President Trump’s 2019 Budget Proposes to Leave the Most Vulnerable Behind

February 12, 2018

As expected, the President proposes to use his 2019 Budget, released on February 12th, to pay for the $1.5 trillion deficit increase included in the 2017 Tax Cut bill.  While it may be that many of the proposed cuts will not be acted on this year, the President’s Budget is likely a road map of what lies ahead in the next Congress  – this constant pitting of the rich against those who have much less or very little, the most vulnerable children, families, senior and other adults.  

  • Programs that provide basic assistance for those who are sick, hungry and homeless are on the chopping block once again – Medicaid, SNAP (the Supplemental Nutrition Assistance Program), and housing assistance.  The Budget’s legislative proposals for Medicaid alone are estimated to produce net savings to the Federal Budget of $1.4 billion over 10 years.  In addition, according to the Center on Budget and Policy Priorities, SNAP would be reduced by nearly 30 percent over ten years resulting in at least 4 million low-income people losing their SNAP benefits. And SNAP recipients would have to trade in their EBT cards for government distributed food boxes.  The housing proposals include deep funding cuts, harmful rent increases and arbitrary work requirements.
  • The Budget supports a two-part approach to repealing and replacing the Affordable Care Act (ACA), starting with enactment of legislation modeled closely after the Graham-Cassidy-Heller-Johnson (GCHJ) bill which was defeated in 2017 and would have ended protections for Americans with pre-existing conditions, imposed drastic caps and cuts to Medicaid, ripped away coverage from millions, and raised costs for millions more.  The Budget also proposes to build on the recent Administration guidance allowing states to impose work requirements on Medicaid enrollees by giving states even more flexibility to cut benefits, restrict eligibility, and impose increased cost-sharing.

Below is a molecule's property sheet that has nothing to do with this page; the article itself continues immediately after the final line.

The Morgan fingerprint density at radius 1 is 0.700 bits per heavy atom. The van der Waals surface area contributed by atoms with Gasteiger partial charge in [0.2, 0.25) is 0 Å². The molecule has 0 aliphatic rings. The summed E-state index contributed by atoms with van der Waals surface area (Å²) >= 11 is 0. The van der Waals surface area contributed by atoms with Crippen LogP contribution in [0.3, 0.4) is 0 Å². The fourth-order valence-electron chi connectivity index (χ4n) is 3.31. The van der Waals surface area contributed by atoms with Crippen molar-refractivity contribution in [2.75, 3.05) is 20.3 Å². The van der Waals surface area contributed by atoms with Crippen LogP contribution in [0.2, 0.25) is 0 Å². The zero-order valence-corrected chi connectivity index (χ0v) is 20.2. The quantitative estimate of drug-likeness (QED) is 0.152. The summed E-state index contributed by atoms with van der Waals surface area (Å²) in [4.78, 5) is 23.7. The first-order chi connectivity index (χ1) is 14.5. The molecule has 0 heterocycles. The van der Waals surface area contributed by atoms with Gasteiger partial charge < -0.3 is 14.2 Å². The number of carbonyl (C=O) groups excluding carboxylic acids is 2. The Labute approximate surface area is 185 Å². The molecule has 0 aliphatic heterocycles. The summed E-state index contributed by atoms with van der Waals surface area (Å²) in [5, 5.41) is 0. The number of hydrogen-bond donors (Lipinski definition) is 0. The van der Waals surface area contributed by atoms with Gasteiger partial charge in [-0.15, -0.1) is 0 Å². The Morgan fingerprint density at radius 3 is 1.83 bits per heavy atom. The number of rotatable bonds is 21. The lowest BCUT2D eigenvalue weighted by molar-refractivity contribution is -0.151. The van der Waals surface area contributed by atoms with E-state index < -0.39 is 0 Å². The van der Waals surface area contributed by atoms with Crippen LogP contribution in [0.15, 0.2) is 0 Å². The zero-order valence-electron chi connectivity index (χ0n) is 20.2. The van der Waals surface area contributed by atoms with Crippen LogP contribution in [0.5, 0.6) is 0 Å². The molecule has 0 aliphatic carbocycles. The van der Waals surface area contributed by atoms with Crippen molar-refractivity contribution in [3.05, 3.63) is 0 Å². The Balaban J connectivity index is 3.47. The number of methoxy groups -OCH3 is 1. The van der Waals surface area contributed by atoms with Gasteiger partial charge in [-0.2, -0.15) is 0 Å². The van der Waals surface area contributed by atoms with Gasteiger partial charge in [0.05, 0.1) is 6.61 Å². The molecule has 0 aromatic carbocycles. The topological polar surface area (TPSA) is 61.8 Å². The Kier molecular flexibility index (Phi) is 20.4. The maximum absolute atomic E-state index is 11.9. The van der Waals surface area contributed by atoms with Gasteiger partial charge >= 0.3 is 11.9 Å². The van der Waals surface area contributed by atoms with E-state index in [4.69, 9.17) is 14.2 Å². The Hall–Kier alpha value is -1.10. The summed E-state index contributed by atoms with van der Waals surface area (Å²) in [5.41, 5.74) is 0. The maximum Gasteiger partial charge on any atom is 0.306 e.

• The Social Services Block Grant, the Low income Home Energy Assistance Program, and the Community Services Block Grant, all which direct assistance to low income children, families, seniors and other adults, are proposed for elimination.
  • Funding for the Temporary Assistance for Needy Families Block Grant is reduced by 10 percent and the TANF Contingency Fund, available to states suffering economic downturns, is eliminated.

Funding for many programs for children was left close to its current level, ignoring the fact that many of these programs have not seen funding increases for at least the last several years and children’s needs are going unmet.

  • While small program increases are proposed for Head Start and child care, they don’t begin to make up for the generally level funding in these programs over the last several years and fall far far behind the historic child care funding increase in the Bipartisan Budget Agreement signed by the President on February 9th.  The Budget would eliminate the $250 million Preschool Development Grant Program.
  • Cuts of more than $3 billion in the Budget for the Education Department would totally eliminate the 21st Century Community Learning Centers, Title II Teacher Grants and Promise Neighborhoods, and eliminate or streamline more than 30 other education  programs. Funding for both the Title I Program for Disadvantaged Children serving children in areas of concentrated poverty and the Individuals with Disabilities Education Act program are held about at least year’s levels. At the same time, the Budget targets $1.6 billion for states to use for public or private school choice.
  • Programs for child welfare, family violence and runaway and homeless youth programs were generally left at current levels or increased modestly.  The Budget proposes to give states and tribes the option to experiment with a modified block grant for their federal foster care maintenance and administrative funds. There is no indication that the cap on such a block grant would grow over time.
  • Federal support for key juvenile justice programs at $230 million for FY 2019 has declined to the lowest levels in more than a decade, severely hindering states’ abilities to serve vulnerable youth.

Related Documents

The State of America's Children® 2017

Child Poverty in America 2016

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